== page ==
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Supporting Scholarly Research with Free Sources

posted: 9.17.09 by archived

As an adjunct with no R1 institutional affiliation, I have found it hard to research the past couple of years. When I was only teaching at a community college, this research was even more difficult because I did not have access to the majority of scholarly journals in my field. At first, I focused on teaching and did not notice this deficiency; however, as I sought to return to the world of research, this gap became obvious. Fortunately, social networking, peer exchange, and the Web provide some viable work-arounds for adjuncts in similar situations: those who cannot afford individual subscriptions to academic journals or services, who teach for institutions with minimal academic resources online, or who are between jobs.

Rather than attempt a comprehensive list, what follows is one of my research processes — and it is a process that has served and continues to serve me well. I have used it when I had access to a good research library and when I was without one. I would rather develop research skills and resources that work in times thick as well as times thin. If you have developed other work-arounds that are effective, please share them in the comments.

The first obvious source is Google Scholar. It ranks the relative scholarly importance of articles by showing how often they are cited. Additionally, Google Scholar provides a list of related articles; this can be almost as good as an annotated bibliography. It is also useful for identifying patterns. Sometimes this has led me to discover related articles in free, online, and open access scholarly journals.

Once potential sources and leads are identified, I move to Google Books. I follow the leads there, locate the books, and find out just how much of the materials I can read online. Unfortunately, it is not possible to copy and paste from Google Books; however, viewing is better than having to buy pricey texts, and it offers you a chance to at least look at them. On top of that, it provides an opportunity to review the working scholarly bibliographies and lists of works cited so that if and when you do hit an open window for materials, you are prepared with a list of goodies to go find. Be sure that you save these books to your GBooks library so that it is easy to relocate the texts.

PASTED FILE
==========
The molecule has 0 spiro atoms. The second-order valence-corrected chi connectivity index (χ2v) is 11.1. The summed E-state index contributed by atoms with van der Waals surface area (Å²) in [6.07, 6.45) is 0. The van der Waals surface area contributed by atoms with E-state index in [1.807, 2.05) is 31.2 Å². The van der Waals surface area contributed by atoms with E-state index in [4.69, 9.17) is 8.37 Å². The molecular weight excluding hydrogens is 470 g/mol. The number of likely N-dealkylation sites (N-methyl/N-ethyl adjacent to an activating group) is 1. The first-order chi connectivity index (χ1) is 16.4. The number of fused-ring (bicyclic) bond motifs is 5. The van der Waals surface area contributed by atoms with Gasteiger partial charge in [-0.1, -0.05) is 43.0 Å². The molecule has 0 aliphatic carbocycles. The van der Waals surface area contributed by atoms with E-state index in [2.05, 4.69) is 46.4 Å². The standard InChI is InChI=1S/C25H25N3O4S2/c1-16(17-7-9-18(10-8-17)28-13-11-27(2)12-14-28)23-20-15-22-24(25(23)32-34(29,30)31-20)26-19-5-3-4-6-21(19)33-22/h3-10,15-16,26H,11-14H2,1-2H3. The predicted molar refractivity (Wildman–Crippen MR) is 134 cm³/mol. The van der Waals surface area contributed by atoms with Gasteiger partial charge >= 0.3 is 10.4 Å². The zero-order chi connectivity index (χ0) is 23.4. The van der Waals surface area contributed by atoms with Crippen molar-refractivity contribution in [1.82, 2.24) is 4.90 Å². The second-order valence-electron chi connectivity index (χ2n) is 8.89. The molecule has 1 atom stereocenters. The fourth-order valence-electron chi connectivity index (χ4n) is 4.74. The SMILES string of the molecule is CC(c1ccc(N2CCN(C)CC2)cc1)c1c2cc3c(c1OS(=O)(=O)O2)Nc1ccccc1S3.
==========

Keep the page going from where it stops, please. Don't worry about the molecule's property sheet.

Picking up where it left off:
Finally, I go to ScribD. The site hosts a number of scholarly books and articles, and I download them without hesitation. When I have a book-buying budget, then I will purchase the books. At this point, my budget is limited, so I do what I need to do in order to further my scholarship. Additionally, by downloading a PDF, I can use Adobe Acrobat, mark up my own PDF, and keep my notes stored — all without killing trees or paying $230 for a single book. If texts from academic presses are more reasonably priced, like some of University of Chicago’s books or MIT’s books, then I am certainly happy to buy them or pay for a digital download. Ditto on the academic articles.

While ScribD certainly does not have all the materials that scholars need, you can get a lot of material. I also find a lot of interesting and semi-related material in the sidebars which, like YouTube, show related or potential articles of interests. This sort of incidental or coincidental discovery has led me towards a number of useful sources. For example, when I was researching “Biopower” and “Foucault,” Eugene Thacker’s work was listed in a sidebar. I followed that link and discovered his text The Global Genome. From that developed a new area of interest for me: the rhetoric surrounding genetic capitalism and development. I have spent hours and hours researching a topic that I happened to bump into in a sidebar.  Thus, the peer-exchange nature of sites like ScribD offer the additional benefit of numerous potential paths/distractions/leads to follow — something that can be more intense than straight research in a library’s online or physical resources. Unlike looking at books in similar locations, sites like ScribD enable intersections with ideas based on the user who posts the content as well as the content’s key words.

Finally, be sure to network with people in person and online. Perhaps one or several of them will share their PDF library or access with you. It may be a long shot, but you never know until you check. Fortunately at key points in my intellectual development, people have passed along vital PDFs which reshaped my thinking and theorizing.

As an adjunct, we have far fewer resources than many graduate students and most full-time faculty. This means we must adapt, adopt, and innovate to continue our research. The Web can facilitate this.  Hopefully the peer-exchange and social nature of the Web will also cultivate the development of research work-around strategies that bolster our academic work while avoiding the costs of information access.

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Categories: Adjunct Advice, Finding Sources, Gregory Zobel, Professional Development & Service, Research, Working with Sources
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